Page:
Recently I paid a visit with the family to Castle Drogo, a National Trust property west of Exeter. I'd been before, but not for many years, so perhaps they've changed the displays. It is probably the last castle to be built in England, being completed in the 1920s as a family home for Julius Drewe, a grocer (Home & Colonial Stores) with mediaevalist interests. In Mrs Frances Drewe's boudoir are displayed the two largest Opalotypes I have ever seen!
Opalotypes, or Opal Prints, were first seen in the mid-1860s but were of minor importance then. They became very popular as an up-market presentation around 1890-1900, and most collectors will have come across a few examples. A sheet of white (opal) glass carries a print - usually a carbon print made using Autotype carbon tissue, sometimes a collodion or silver/gelatin print made by coating the opal glass and processing in the usual way. It is an attractive format, with a good range of tones, and in its carbon form very durable, as neither the pigment nor the support suffer from the fading effects of light and the usual deteriorations of silver-based emulsions. They are naturally black and white, of course, but often hand- coloured either selectively or fully.
They are commonly seen as portraits, like most other print processes sold to the general public. Examples I have previously come across are suitable for display in ordinary living rooms - that is to say, around whole-plate or 10x8 inches. I have in my collection several of those, and a 12x15 inch oval, which I thought was a big one. Audrey Linkman in her book on Victorian Portraits suggests 11x13 inches as a common size, and they are also known as portrait miniatures, following the lead of miniature paintings on ivory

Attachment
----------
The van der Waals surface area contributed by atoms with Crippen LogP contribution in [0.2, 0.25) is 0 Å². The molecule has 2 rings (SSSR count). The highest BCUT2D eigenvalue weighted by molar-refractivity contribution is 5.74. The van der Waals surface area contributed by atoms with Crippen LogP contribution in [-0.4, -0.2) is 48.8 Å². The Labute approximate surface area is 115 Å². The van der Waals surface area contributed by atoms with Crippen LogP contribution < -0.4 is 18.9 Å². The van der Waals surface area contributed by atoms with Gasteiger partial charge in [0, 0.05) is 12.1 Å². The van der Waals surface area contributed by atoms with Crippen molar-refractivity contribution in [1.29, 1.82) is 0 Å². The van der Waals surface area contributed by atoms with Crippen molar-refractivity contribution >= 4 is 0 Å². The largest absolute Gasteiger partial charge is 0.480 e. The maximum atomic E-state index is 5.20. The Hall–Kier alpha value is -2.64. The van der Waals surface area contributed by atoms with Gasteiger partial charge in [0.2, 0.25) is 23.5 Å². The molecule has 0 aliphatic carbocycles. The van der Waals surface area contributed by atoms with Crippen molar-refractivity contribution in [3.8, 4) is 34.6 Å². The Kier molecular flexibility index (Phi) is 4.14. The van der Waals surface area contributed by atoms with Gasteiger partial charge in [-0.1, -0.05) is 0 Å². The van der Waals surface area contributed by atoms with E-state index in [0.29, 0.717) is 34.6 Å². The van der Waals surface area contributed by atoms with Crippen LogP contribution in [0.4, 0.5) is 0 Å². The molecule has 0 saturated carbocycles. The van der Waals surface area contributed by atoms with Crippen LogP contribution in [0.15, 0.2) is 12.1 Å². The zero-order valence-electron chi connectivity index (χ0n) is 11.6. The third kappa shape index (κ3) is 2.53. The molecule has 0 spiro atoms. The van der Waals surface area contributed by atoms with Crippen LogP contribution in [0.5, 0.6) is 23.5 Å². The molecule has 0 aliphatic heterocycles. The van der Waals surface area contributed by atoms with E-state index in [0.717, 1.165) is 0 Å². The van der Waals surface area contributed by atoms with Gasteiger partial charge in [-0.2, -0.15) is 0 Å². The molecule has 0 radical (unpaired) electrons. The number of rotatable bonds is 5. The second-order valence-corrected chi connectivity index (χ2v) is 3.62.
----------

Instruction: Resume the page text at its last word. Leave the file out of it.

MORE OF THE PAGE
If you are building a castle, though, you don't do things by halves. As the illustration shows, two of these prints are enough to fill a wall. The portraits are of Julius's mother and Frances' mother, and are 33x45 inches plus frames. They are in excellent condition - there was no visible silvering, so I think they are probably carbon prints. The studio signature is Sauvy, Manchester, a photographer I haven't previously come across. He was of French origin - Adam Alphonse Sauvy was at the Maison Francaise in King St., Manchester from 1887-1900. The Castle Drogo prints must have been made by contact printing from enlarged copy negatives - possibly not by Sauvy, but were they printed by Lafosse, also of Manchester, and a large-scale Opalotype printer to the trade? The Collections Manager at Castle Drogo doesn't know, but a review of their photograph collection is planned for this winter, so we may find out more.
Let me introduce the strange circumstances of the very first additive colour photograph, which worked even though it should not have.
In 1802 Thomas Young proposed the theory of colour sensation in humans, suggesting that we have three sets of sensors, detecting red, green and blue. All colour sensations are either single primaries or mixtures in some proportion. This theory was further developed around 1850 by Hermann von Helmholtz, was confirmed physiologically, and is now understood in terms of the three types of cone cells in the retina.
In 1855 the then-young Scottish physicist James Clerk Maxwell proposed, and in 1861 demonstrated, the first photograph taken using this principle. Additive colour displays, still used today in TV screens, combine R,G & B light sources to give full-colour images. (Most photographic colour systems in modern times have worked the other way - in subtractive colour, a multi-layered film removes unwanted colour from white light, either in transmission with slides, or reflection with paper prints.)
Maxwell’s reasoning was that if photographs be taken of a coloured subject sequentially through red, green and blue filters, three monochrome images would result which would record the content of the three primary colours in the subject. If these are then processed to positives they can be projected through the original filters; by using three lanterns and carefully registering the images, the image of the subject should be displayed in its original colours.